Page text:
Running a marathon is a self-inflicted torture.
So why should you run a marathon? To put it simply, because you can! You don’t need long, continuous practices for days and months to run a marathon. I ran my first marathon, a 21km run at 4000 meters above sea level in the dry and ruthless cold desert of Ladakh – with only two days of practice.
My dad, uncle, and cousins, on the other hand, all ran the 7km “fun run”. They wanted me to join them too. They said I couldn’t complete the marathon, that I would vomit on the road, pass out, or otherwise fail.
I ignored them and chose the toughest option. The first 14km was hard. The other 7km was the most torturous and painful experience of my life.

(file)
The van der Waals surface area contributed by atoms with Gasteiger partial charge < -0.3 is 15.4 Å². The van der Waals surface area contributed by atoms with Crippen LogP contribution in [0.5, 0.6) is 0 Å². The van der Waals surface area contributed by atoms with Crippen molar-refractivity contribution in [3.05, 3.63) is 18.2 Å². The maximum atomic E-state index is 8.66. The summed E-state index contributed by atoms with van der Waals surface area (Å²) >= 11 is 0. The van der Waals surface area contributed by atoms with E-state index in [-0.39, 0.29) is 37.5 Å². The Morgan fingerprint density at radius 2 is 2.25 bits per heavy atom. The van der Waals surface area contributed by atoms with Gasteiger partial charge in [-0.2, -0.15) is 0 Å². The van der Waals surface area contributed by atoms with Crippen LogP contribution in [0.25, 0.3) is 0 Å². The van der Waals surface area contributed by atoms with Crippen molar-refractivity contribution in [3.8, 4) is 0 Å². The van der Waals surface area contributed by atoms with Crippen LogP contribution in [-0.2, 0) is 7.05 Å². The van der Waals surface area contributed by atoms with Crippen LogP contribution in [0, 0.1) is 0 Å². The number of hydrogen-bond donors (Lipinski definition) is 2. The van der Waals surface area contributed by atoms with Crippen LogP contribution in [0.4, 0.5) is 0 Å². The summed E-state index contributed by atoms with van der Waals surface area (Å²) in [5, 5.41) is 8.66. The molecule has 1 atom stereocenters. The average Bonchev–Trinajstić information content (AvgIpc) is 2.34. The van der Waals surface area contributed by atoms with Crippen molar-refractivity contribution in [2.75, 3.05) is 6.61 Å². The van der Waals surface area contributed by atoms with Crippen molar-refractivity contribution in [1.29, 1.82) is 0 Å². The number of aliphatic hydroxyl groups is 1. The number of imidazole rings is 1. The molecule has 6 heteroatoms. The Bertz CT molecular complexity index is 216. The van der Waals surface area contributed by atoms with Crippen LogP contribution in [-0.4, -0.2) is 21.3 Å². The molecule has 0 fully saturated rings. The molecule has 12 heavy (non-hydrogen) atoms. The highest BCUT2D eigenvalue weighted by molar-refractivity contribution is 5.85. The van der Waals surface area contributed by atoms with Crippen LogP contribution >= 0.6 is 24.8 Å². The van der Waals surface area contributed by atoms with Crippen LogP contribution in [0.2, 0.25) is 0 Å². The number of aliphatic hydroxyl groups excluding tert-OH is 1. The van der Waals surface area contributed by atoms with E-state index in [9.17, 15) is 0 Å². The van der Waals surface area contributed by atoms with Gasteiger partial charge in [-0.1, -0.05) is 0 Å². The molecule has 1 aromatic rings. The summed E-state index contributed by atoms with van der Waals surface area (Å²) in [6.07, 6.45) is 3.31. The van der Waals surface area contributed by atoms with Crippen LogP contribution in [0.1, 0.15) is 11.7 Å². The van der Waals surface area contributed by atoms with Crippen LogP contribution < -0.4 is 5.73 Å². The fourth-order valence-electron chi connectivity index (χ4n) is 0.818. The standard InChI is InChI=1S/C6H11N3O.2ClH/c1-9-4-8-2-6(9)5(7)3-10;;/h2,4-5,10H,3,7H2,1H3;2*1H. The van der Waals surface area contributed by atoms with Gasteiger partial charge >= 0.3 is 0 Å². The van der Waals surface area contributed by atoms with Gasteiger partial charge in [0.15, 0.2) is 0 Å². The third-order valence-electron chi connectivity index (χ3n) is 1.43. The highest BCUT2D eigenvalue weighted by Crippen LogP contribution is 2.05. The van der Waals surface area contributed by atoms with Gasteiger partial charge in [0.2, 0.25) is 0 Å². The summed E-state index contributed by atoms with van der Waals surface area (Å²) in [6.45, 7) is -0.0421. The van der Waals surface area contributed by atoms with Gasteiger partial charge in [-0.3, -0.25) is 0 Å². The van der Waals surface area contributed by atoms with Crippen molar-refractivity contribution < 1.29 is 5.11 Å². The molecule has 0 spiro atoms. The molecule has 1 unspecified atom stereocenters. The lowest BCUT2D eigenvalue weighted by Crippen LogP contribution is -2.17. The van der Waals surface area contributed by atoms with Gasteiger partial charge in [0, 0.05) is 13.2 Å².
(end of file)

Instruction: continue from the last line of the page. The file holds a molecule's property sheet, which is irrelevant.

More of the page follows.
Mentally and physically exhausted, struggling to even walk, I had the option to give up. Sweep buses crept along behind the slowest runners, ready to give a ride to those who couldn’t make it. But I refused and carried on to the end
Why? Because life is like a marathon. Both require hard, arduous struggle to reach your goal, needing all your physical and mental willpower to push yourself to the end.
The only difference is, if you give up on life, there’s no sweep bus that’s going to pick you up. Death is the sweep bus.
So, why should you run a marathon? Because it teaches you the bitter reality of life, and finishing one gives you the confidence and pride you can only get from a true achievement in life.
Running your first half marathon is the first step towards your life as a regular runner. My first marathon I got the confidence to run more and more marathons. I have taken part in 3 half marathons so far and I believe that my first marathon has made that possible.
Photo by Faisal Qadir